Height in Feet and Inches
4
Diabetes and Obesity Are Metabolic
Disorders 422
5
The Heat from Metabolism Must Be
Regulated 427
• Diabetes mellitus has two main forms: Type 1 (lack of insulin)
and Type 2 (insulin resistance or insensitivity). Regardless
of the type, the body reacts as if it is in a fasting state and
strives to increase blood glucose by metabolizing body fuel
stores. The increased blood glucose causes most diabetic
symptoms, including glucosuria, increased urine flow, de-
creased capillary filtration, tissue dehydration, and increased
appetite. Treatment depends on the type of diabetes but can
include monitoring of diet, exercise, and insulin injection.
• Body weight regulation is a balance between energy intake
(food intake, absorption) and energy expenditure (basal me-
tabolism, physical activity, thermic effects of food). Body
fat stores are regulated by a system involving the hormone
leptin, appetite control centers in the hypothalamus, and
activity of the sympathetic nervous system and thyroid hor-
mones, which govern food intake and energy metabolism.
• As shown, obesity is defined as body weight greater than
20% of accepted standards for age, height, and gender or
BMI of 30 or higher, as shown. Many factors contribute to
obesity, including genetic factors, eating habits, sedentary
lifestyle, and social customs. Obesity treatments include
behavior therapy (dieting, exercise), drugs, and possibly
surgery (gastric bypass, gastric banding).
B od y m ass in d ex • Figure 1 4 .1 6
Weight
in
Pounds
120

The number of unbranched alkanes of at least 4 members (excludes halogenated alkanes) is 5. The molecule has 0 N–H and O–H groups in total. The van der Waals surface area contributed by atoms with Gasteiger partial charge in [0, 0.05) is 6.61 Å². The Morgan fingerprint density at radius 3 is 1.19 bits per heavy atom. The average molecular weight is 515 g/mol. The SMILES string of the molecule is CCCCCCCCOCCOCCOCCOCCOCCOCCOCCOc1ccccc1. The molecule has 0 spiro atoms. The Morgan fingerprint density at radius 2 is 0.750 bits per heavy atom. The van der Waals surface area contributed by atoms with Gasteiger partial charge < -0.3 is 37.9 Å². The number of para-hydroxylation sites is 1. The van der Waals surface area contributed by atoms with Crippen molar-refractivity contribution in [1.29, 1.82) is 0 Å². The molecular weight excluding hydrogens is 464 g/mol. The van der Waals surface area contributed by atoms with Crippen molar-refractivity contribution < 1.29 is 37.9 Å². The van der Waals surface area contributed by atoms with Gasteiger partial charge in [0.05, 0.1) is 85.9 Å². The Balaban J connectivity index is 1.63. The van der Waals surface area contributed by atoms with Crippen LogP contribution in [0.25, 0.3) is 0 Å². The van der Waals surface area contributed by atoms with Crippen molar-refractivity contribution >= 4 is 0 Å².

130
140
150
160
170
180
190
200
210
220
230
240
250
4'6"
29
31
34
36
39
41
43
46
48
51
53
56
58
60
4'8"
27
29
31
34
36
38
40
43
45
47
49
52
54
56
4'10"
25
27
29
31
34
36
38
40
42
44
46
48
50
52
5'0"
23
25
27
29
31
33
35
37
39
41
43
45
47
49
5'2"
22
24
26
27
29
31
33
35
37
38
40
42
44
46
5'4"
21
22
24
26
28
29
31
33
34
36
38
40
41
43
5' 6"
19
21
23
24
26
27
29
31
32
34
36
37
39
40
5'8"
18
20
21
23
24
26
27
29
30
32
34
35
37
38
5'10"
17
19
20
22
23
24
26
27
29
30
32
33
35
36
6' 0"
16
18
19
20
22
23
24
26
27
28
30
31
33
34
6'2"
15
17
18
19
21
22
23
24
26
27
28
30
31
32
6' 4"
15
16
17
18
20
21
22
23
24
26
27
28
29
30
6' 6"
14
15
16
17
19
20
21
22
23
24
25
27
28
29
6'8"
13
14
15
17
18
19
20
21
22
23
24
25
26
28
Underweight
Q Healthy weight
Q Overweight
Q Obese
• Body temperature is a balance between heat production
and heat loss. Heat production is mainly due to the basal
metabolic rate (BMR), which can be influenced by physical
activity, hormones, nervous activity, food intake, age, and
other factors. Heat loss is mainly due to radiation, conduc-
tion, convection, and evaporation.
• The temperature regulation system includes thermorecep-
tors in the skin and hypothalamus, a “thermostat” in the
hypothalamus, and effectors including sympathetic nerve
activity and thyroid hormones. If body temperature drops, it
sets off a negative-feedback system in which vasoconstric-
tion conserves body heat, muscle contractions generate
heat, and adrenal and thyroid hormones increase BMR.
These processes work to restore normal body temperature.
• Increases in body temperature trigger a negative-feedback
system, as shown, that works to increase radiative heat loss
by vasodilation and evaporative heat loss by sweating. De-
creases in thyroid hormones reduce BMR, thereby reducing
heat production. All these processes work to restore normal
body temperature.
N e g a tiv e -fe e d b a c k m ech an ism s th at d e c r e a se
h ea t p rod uction and in crease h eat loss in re sp o n se
to increasing b o d y tem p e ra tu r e • Figure 1 4 .1 9
Effectors
Decreased
thyroid hormone
levels lower
BMR
• Infections, bacterial toxins, hyperthyroidism, and immune
reactions can cause fevers in which the hypothalamic ther-
mostat is reset to higher temperatures. The resetting pro-
cess involves pyrogens and prostaglandins that work in the
hypothalamus. The elevated temperatures continue until the
primary cause is eliminated. Fevers can be reduced through
the administration of aspirin, acetaminophen, or ibuprofen.
Vasodilation
increases heat
loss through skin
by radiation and
conduction
Sweat glands
secrete sweat and
remove heat by
evaporation
432 CHAPTER 14
The Digestive System, Nutrition, and Metabolism
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